• Witnessing Sylvia Day as she drank a cocktail at the hotel bar at RT 2015 (and may I say she looked damn fine?).
  • SITTING NEXT TO CHRISTOPHER RICE in the bar area of RT 2015 (Such a nice man, BTW).
  • Seeing Kami Gargia as she conversed with Mr. Rice, who was sitting right next to me (did I mention this already?).
  • Meeting authors Charlaine Harris  & Marie Lu during the big book fair day
  • Remaining in my room and refusing to go down to the bar or lobby even though we had a *confirmed* sighting of the famous author known as E.L. James (I won’t go deep into my reasons of why, but I will just leave this link to a post from Jami Gold to give you an idea).
  • Hanging with these pretty ladies (my crit partners) at the RT Booklover’s Convention in Dallas, Texas. 🙂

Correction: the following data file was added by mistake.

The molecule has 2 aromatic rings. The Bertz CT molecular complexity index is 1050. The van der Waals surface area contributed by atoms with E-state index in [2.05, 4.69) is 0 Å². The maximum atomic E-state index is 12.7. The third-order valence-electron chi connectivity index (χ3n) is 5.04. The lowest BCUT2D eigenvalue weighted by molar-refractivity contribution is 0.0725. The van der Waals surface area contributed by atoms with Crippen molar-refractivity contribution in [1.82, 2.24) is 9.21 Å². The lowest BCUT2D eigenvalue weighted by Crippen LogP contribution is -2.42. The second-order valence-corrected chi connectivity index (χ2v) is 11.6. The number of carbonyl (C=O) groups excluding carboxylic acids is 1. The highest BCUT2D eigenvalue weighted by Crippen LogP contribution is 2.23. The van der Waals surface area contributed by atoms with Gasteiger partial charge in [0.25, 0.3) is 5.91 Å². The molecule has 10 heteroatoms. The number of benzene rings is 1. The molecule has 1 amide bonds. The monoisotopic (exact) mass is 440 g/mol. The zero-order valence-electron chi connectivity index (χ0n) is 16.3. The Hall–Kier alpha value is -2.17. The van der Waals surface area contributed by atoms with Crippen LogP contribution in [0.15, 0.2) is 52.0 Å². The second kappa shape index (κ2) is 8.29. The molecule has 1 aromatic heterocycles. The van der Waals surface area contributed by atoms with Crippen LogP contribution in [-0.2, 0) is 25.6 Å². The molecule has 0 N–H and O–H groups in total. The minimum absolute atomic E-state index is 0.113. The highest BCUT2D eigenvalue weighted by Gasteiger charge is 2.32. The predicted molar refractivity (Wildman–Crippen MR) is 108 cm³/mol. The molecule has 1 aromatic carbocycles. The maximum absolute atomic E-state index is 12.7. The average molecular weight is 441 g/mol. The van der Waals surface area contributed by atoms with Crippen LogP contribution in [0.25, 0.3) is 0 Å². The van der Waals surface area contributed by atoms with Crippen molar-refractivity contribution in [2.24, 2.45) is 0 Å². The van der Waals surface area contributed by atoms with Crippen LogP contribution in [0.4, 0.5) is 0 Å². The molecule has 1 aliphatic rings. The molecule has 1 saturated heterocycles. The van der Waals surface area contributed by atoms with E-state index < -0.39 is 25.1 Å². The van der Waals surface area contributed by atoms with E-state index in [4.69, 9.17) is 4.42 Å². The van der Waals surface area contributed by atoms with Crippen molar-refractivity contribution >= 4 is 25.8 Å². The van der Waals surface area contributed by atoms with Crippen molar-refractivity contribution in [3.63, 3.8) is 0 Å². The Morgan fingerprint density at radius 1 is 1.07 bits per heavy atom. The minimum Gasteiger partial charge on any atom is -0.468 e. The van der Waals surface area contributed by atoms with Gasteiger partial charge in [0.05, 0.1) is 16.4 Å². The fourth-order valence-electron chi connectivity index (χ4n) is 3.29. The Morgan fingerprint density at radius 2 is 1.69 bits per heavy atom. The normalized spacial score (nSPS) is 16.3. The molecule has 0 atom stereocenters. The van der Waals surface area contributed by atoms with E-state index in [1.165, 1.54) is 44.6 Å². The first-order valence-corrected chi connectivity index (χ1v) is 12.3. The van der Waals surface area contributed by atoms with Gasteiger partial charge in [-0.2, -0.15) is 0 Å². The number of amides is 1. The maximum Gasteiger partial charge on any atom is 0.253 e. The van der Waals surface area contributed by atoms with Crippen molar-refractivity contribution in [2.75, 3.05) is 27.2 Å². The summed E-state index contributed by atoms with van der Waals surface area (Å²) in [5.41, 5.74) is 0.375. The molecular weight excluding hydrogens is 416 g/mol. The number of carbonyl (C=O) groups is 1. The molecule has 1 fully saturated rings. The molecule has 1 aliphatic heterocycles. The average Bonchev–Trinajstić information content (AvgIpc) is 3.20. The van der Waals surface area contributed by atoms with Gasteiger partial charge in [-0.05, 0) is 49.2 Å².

Authors Charissa Weaks & JL Henry Authors Charissa Weaks & JL Henry

Detailing the findings of my TRUE artistic self will end up being detailed later in this blog, so I’m not going to go into too much detail right now, but what I can share are a few personal things that have been going on for me.

  1. That new position with my company that I got in May 2014? I still enjoy it very much…I just don’t have time to breath, much less pee, on most days. S’okay, though, the good days outweigh the bad, and that’s all that matters, right?
  2. My husband and I decided, after 2 years of trying to conceive a child with no luck, to start seeing a fertility specialist in March 2015. So far, so good with nothing truly wrong with any of our baby-making parts *whew* so we’re just taking it a month at a time and leaning on the specialist to get us through what’s turned out to be an emotionally difficult process.

So yeah, not blogging over the last year has allowed me enough time to rest and catch my breath and figure quite a few things out. And thank goodness because I’m baaaaack and feeling mighty refreshed and ready to rumble mingle again. 🙂

Stay tuned, as I’ll be posting writerly things on Mondays and randomness on Thursdays.